nickhayes10
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nickhayes10,
User Rank: Author
9/9/2016 | 5:29:41 PM
Re: FB
Great example, Joe! As my article probably makes it clear, these scams are occurring more and more frequently. As the over population becomes more savvy in identifying scams, cybercriminals continue to adapt and improve the scams to appear more legitimate.
nickhayes10
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nickhayes10,
User Rank: Author
9/9/2016 | 5:48:54 PM
Re: FB
Whoopty, I certainly agree with your advice that people need to scrutinize every friend request and only accept those from people they actual know, but we shouldn't underestimate how tricky this can be for some people.

Recent studies show just how trusting, and therefore, susceptible most people are to such social media scams. In fact, 43% of internet users accept friend requests from others who they don't even know, and more than one-quarter (26%) admit to clicking on friends' links without any level of scrutiny or hesitation at all!

Even veteran security specialists fall victim to social engineering campaigns. The Dark Reading audience is most certainly less likely than the general population to succumb to such attacks, but anyone can make a mistake. And with social media potentially distributing spam to thousands in minutes, it's easy to see why social media has become such an exploitable and cost-effective attack vector.
lorraine89
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lorraine89,
User Rank: Ninja
9/12/2016 | 8:48:53 AM
Protecting online identity
Nice informative article. Just about time for social media users of all platforms, to secure their online identity. It's time that internet users feel the need to secure their connections by deploying vpn servers. I have myself been the victim of online counterfeiting via phishy email scam, therefore, I use PureVPN now to hide my IP from all sorts of tracking and preventing from those scam emails. 
lorraine89
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lorraine89,
User Rank: Ninja
10/27/2016 | 9:25:36 AM
Cyber security
Social media sites have become the safe haven for cyber security blows altogether for the fact that users on such sites pay pretty much least attention towards data security measures. Therefore, it is essential to never compromise our online security. I use PureVPN to secure my account from the perils of data theft and to avoid any form of hacking attempt.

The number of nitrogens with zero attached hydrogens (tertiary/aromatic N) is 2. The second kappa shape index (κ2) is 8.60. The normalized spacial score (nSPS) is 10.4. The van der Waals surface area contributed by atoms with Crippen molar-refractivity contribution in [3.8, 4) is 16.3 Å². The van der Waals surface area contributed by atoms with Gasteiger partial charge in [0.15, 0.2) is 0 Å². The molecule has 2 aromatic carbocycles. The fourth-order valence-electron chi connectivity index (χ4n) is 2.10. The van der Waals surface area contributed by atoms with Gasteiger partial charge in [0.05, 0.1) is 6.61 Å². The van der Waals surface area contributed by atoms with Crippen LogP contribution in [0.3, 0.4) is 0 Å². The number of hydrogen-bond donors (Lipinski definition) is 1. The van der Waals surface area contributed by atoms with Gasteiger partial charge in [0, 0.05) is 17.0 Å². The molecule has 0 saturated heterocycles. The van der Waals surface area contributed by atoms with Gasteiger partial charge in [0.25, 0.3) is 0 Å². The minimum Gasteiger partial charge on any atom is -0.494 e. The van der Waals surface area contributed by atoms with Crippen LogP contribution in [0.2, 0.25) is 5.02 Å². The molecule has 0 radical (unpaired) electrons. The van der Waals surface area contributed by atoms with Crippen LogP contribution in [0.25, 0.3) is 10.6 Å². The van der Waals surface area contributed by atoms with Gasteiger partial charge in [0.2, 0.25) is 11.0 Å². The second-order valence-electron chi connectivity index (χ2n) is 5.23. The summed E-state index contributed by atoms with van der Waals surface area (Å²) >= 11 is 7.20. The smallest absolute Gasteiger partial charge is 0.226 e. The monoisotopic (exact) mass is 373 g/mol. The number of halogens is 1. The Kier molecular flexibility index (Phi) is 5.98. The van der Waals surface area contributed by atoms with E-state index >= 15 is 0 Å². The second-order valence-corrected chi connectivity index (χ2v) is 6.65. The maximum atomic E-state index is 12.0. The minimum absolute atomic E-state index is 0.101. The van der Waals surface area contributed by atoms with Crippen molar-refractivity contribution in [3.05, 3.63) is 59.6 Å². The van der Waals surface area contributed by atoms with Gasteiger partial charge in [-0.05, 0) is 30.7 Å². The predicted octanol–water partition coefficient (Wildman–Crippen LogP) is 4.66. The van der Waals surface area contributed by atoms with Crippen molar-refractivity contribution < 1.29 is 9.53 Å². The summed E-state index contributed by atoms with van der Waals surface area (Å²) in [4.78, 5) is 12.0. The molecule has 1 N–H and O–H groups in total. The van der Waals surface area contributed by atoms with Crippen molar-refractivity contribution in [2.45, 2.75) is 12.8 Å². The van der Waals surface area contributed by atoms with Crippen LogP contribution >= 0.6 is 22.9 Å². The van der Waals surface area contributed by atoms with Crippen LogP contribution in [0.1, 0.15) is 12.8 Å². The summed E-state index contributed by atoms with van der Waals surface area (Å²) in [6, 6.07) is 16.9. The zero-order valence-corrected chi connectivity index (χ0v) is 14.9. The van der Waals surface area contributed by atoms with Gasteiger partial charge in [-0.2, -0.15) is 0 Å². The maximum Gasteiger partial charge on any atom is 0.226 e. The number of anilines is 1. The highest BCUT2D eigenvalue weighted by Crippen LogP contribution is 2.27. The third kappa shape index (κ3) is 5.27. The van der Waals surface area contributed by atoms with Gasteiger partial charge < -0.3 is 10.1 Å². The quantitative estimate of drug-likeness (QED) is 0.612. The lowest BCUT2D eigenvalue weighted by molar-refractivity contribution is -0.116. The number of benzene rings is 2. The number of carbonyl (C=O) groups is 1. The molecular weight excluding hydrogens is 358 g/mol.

lorraine89
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50%
lorraine89,
User Rank: Ninja
10/27/2016 | 9:25:58 AM
Identity theft
Social media sites have become the safe haven for cyber security blows altogether for the fact that users on such sites pay pretty much least attention towards data security measures. Therefore, it is essential to never compromise our online security. I use PureVPN to secure my account from the perils of data theft and to avoid any form of hacking attempt. 
lorraine89
50%
50%
lorraine89,
User Rank: Ninja
10/27/2016 | 9:27:20 AM
Cyber security
Social media sites have become the safe haven for cyber security blows altogether for the fact that users on such sites pay pretty much least attention towards data security measures. Therefore, it is essential to never compromise our online security. I use PureVPN to secure my account from the perils of data theft and to avoid any form of hacking attempt. 
lorraine89
50%
50%
lorraine89,
User Rank: Ninja
10/27/2016 | 9:27:20 AM
Cyber security
Social media sites have become the safe haven for cyber security blows altogether for the fact that users on such sites pay pretty much least attention towards data security measures. Therefore, it is essential to never compromise our online security. I use PureVPN to secure my account from the perils of data theft and to avoid any form of hacking attempt. 
Page 1 / 4   >   >>